Up to $65M is available through this NOFA. Deadline date of January 7, 2019.
2018-05 Program Guidance Click Here.
National NOFA Training Webcast Click Here.
Please send any ICDBG NOFA related questions to: ONAP-ICDBG@hud.gov.
What is the Indian Community Development Block Grant (ICDBG) program?
The ICDBG Program provides eligible grantees with direct grants for use in developing viable Indian and Alaska Native Communities, including decent housing, a suitable living environment, and economic opportunities, primarily for low and moderate income persons. Projects funding by the ICDBG program must principally benefit low-and-moderate-income persons (24 CFR 1003.208). The program regulations provide for two categories of grants, Single Purpose and Imminent Threat:
Single purpose grants are awarded on a competition basis pursuant to the terms published in an annual Notice of Funding Availability (NOFA).
Imminent Threat Grants
The Secretary of HUD may set aside 5% of each year's allocation for the noncompetitive, first come-first served, funding of grants to eliminate or lessen problems which pose an imminent threat to public health or safety of tribal residents. Application procedures available at 2017-01: Indian Community Development Block Grant (ICDBG) Imminent Threat (IT) program.
Eligible applicants for assistance include any Indian tribe, band, group, or nation(including Alaska Indians, Aleut, and Eskimos) or Alaska Native village which has established a relationship to the Federal government as defined in the program regulations. In certain instances, tribal organizations may be eligible to apply.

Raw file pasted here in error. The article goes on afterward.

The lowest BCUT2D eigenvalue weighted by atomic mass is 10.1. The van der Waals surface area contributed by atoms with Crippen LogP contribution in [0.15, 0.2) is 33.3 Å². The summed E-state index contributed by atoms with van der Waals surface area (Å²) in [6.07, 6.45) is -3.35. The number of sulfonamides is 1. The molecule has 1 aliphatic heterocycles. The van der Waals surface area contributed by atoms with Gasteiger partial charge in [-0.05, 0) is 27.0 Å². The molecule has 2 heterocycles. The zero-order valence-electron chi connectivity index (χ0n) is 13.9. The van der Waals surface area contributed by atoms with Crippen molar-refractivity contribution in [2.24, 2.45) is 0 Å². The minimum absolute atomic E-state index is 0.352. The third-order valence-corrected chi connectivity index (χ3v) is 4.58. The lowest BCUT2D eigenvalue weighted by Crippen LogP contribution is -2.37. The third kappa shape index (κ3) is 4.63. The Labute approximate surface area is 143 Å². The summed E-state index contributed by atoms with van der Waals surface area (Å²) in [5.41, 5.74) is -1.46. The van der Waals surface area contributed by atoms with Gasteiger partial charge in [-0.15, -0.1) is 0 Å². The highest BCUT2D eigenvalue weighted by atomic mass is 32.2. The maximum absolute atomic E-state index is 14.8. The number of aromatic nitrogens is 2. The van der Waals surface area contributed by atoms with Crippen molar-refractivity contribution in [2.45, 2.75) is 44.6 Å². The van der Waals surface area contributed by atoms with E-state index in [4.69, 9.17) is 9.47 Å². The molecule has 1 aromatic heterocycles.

The ICDBG program can provide funding for recipients in the following categories:
Housing rehabilitation, land acquisition to support new housing construction, and under limited circumstances, new housing construction.
Infrastructure construction, e.g., roads, water and sewer facilities; and, single or multipurpose community buildings.
Wide variety of commercial, industrial, agricultural projects which may be recipient owned and operated or which may be owned and/or operated by a third party.
The program is administered by the six area ONAPs with policy development and oversight provided by ONAP Headquarters. Each Area ONAP is responsible for a geographic jurisdiction that includes from 26 to over 200 eligible applicants.